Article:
This is an unabridged version of a column I wrote for GRAND Magazine. My grandsons have reviewed it and have given me permission to write about them.
With the arrival of summer, and because so many grandparents spend lots of time with their grandchildren, I decided to focus this column on the little-talked-about art of . . . hmm . . . motivating? influencing? . . . hmm, okay, I’ll call it what it is . . . bribing. Yes, I bribe my grandsons on a regular basis and I have no intention of stopping. During the summer my husband and I live with our daughter, son-in-law, and our two grandsons, so I’ve been able to hone my bribery skills. Actually, I consider myself a bit of an expert.
It all started two years ago when my older grandson, then 13, was complaining about having to make his bed. He would get all grumpy and say that he would rather do anything than have to make his bed.
“Okay,” I said to him, “would you rather make your bed or give me a big hug?” He thought about it and decided he would rather hug me. So every morning during the summer months, my older grandson gets up, gives me a nice hug, and I make his bed. Jealous of those hugs I was getting, his mother made his bed one morning and when she went for a hug, I cut her off at the pass, saying to my grandson, “Uh, uh. Your mother didn’t make your bed, I did.” I got the hug. Too bad for my daughter, but, after all, lying and bribery do go hand in hand.
Here are some additional examples of my successful bribes.
I asked my younger grandson, age ten, if he would like to play Scrabble with me. “No thank you, Gramma Karen,” says he. I wait. (Patience is another attribute of good bribery.) Soon he approaches me asking for his special breakfast, the one that only I know how to make. (Don’t bother asking; I will not share the recipe. A good briber does not give away one’s leverage.)
“Sure, honey, I’ll make your special breakfast if you’ll play Scrabble with me.” I watch his furrowed brow thoughtfully move up and down, lips purse, relax and purse again; these facial gyrations are repeated several times. As predicted, hunger wins. After he enjoys his breakfast – the special one – we play Scrabble. (The days of my letting him win are long gone. He’s good!)
Or, my grandsons ask me to take them miniature golfing or to Six Flags Great Adventure. I explain that I am happy to do that if they will first take a bike ride with me, something they have already declined to do. They confer and after much whispering they stand in front of me ready to say something. I cut them off: “No, this is not negotiable. We take a bike ride first.” (You never want to undermine a bribe in process with negotiation.) They agree to a bike ride, followed by their activity of choice.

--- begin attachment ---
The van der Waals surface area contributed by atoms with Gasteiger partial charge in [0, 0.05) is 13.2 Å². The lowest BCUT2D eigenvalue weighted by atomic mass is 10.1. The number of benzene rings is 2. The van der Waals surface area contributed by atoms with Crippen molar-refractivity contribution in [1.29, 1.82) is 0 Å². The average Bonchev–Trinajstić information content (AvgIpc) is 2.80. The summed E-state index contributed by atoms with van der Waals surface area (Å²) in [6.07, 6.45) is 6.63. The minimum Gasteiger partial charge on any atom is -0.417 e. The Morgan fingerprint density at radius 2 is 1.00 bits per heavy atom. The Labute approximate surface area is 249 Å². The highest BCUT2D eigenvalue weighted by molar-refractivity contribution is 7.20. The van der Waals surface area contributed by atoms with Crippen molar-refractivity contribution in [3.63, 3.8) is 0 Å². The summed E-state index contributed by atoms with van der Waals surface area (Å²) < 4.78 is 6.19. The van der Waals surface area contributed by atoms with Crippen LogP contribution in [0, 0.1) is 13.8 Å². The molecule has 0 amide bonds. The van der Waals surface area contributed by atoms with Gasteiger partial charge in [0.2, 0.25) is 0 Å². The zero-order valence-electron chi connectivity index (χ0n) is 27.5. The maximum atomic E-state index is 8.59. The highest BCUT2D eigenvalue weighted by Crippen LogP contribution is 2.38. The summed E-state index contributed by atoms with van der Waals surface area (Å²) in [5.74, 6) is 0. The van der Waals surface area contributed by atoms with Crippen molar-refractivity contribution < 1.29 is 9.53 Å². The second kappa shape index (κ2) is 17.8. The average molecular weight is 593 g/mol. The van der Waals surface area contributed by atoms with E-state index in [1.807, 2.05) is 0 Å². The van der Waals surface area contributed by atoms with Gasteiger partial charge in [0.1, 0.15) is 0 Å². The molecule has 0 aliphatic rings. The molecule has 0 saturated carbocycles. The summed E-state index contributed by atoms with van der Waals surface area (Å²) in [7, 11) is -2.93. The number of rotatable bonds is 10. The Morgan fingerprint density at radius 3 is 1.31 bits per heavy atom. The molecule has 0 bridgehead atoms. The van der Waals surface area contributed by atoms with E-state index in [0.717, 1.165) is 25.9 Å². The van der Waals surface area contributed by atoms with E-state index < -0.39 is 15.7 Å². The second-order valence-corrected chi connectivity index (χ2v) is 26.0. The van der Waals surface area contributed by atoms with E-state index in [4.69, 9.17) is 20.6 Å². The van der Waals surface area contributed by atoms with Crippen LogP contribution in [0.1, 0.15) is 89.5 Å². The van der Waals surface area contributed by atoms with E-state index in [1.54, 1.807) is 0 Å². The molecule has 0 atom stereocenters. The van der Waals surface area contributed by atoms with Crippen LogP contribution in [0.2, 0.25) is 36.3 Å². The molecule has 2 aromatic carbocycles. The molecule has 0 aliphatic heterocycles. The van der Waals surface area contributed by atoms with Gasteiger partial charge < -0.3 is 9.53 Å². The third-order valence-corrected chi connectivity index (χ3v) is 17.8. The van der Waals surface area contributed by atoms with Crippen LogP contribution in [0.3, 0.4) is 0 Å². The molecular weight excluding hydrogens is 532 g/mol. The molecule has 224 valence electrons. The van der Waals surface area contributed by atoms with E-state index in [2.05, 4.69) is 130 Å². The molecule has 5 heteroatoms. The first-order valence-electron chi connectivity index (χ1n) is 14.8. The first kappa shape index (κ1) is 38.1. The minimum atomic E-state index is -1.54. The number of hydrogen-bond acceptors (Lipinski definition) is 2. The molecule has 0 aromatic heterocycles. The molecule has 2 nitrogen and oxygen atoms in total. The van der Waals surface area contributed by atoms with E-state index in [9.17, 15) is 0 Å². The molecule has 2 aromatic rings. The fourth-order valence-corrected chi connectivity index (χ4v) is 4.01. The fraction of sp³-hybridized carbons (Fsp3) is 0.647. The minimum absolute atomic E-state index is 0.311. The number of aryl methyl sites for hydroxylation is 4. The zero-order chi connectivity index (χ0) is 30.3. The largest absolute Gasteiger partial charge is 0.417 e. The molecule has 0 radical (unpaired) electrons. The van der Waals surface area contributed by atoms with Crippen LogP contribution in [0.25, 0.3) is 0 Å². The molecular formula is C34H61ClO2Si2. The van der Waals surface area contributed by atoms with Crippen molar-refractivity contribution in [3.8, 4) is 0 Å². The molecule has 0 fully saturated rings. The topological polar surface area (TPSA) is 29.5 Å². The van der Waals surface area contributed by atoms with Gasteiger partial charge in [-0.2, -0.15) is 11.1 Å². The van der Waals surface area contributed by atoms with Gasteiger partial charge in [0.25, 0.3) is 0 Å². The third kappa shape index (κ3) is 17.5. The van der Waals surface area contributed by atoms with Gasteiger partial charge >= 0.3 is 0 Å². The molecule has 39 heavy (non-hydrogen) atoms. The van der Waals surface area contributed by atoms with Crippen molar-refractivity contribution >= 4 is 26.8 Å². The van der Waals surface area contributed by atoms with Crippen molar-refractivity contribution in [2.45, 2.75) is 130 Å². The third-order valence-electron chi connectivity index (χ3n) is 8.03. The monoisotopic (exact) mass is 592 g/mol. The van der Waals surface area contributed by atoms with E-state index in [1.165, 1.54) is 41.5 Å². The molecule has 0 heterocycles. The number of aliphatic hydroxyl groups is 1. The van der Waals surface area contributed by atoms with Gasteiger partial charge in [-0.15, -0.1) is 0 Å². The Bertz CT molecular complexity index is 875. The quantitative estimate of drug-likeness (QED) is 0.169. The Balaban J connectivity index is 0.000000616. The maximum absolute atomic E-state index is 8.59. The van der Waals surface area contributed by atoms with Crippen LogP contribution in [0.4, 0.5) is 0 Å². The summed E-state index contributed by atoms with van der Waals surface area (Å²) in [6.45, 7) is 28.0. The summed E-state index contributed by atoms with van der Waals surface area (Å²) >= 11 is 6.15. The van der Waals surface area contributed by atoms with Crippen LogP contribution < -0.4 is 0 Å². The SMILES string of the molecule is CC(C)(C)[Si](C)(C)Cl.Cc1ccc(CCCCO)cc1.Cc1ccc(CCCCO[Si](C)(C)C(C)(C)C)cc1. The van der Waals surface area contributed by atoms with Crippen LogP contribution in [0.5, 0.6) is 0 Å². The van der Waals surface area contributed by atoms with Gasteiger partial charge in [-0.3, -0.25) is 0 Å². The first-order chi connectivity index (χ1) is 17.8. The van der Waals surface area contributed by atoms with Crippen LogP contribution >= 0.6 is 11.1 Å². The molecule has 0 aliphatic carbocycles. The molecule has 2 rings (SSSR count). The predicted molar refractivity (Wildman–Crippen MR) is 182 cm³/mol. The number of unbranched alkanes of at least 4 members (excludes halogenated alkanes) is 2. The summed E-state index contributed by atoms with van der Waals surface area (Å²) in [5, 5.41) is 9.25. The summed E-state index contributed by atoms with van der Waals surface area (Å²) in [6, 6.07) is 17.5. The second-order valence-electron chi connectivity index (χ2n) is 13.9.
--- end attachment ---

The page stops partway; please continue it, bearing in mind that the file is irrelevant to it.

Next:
Another benefit of bribing is that it does not have to be limited to one’s grandchildren. I use it all the time with our grand nieces and nephews. For example, when we have our extended family Thanksgiving comprising about 30 of us, our eight grand nieces and nephews do not want to spend any quality time with Gramma Karen and Peps. Understandably, they would rather be with their cousins.
However, if we want more than a cursory hug, we revert to, yes, bribery. Each grand niece and nephew knows that we have a holiday card to give them containing cash. We simply announce that if anyone wants a holiday card, they will have to sit alone with us and tell us how they might spend this holiday money. They end up talking about their lives, absolutely delightful and special conversations. Once the word is out that Gramma Karen and Peps are “doing the cards,” the kids clamor to have alone time with us. “Me, me! My turn!”
Meanwhile, at the same time, my sister, the family photographer, is using her own version of bribery – trying to get all the kids to pose for pictures, something they fiercely object to doing. So, she pays them to pose. That part is fine, but she ups the amount when they squawk that the amount she is paying them is too low. I’ve explained to her that a good briber sets the terms and never acquiesces, but when it comes to the kids, she’s a pushover, an example of how not to bribe.
Anyway, I have many, many such examples in which my artfully-applied bribery is effective with my grandsons – with no muss, no fuss, including, getting them: to write thank-you notes; to shower; to clean their rooms; and best of all, to hug me.
You’re welcome: I shared this useful technique with you and you didn’t even have to bribe me.
If you have your own examples of how you use bribery successfully in your family, I’d love to hear from you. If you want to tell me what a terrible person I am for using bribery, please don’t bother. I’ve already told you I am an unabashed briber.
Ask Dr. Gramma Karen is published every other Tuesday.
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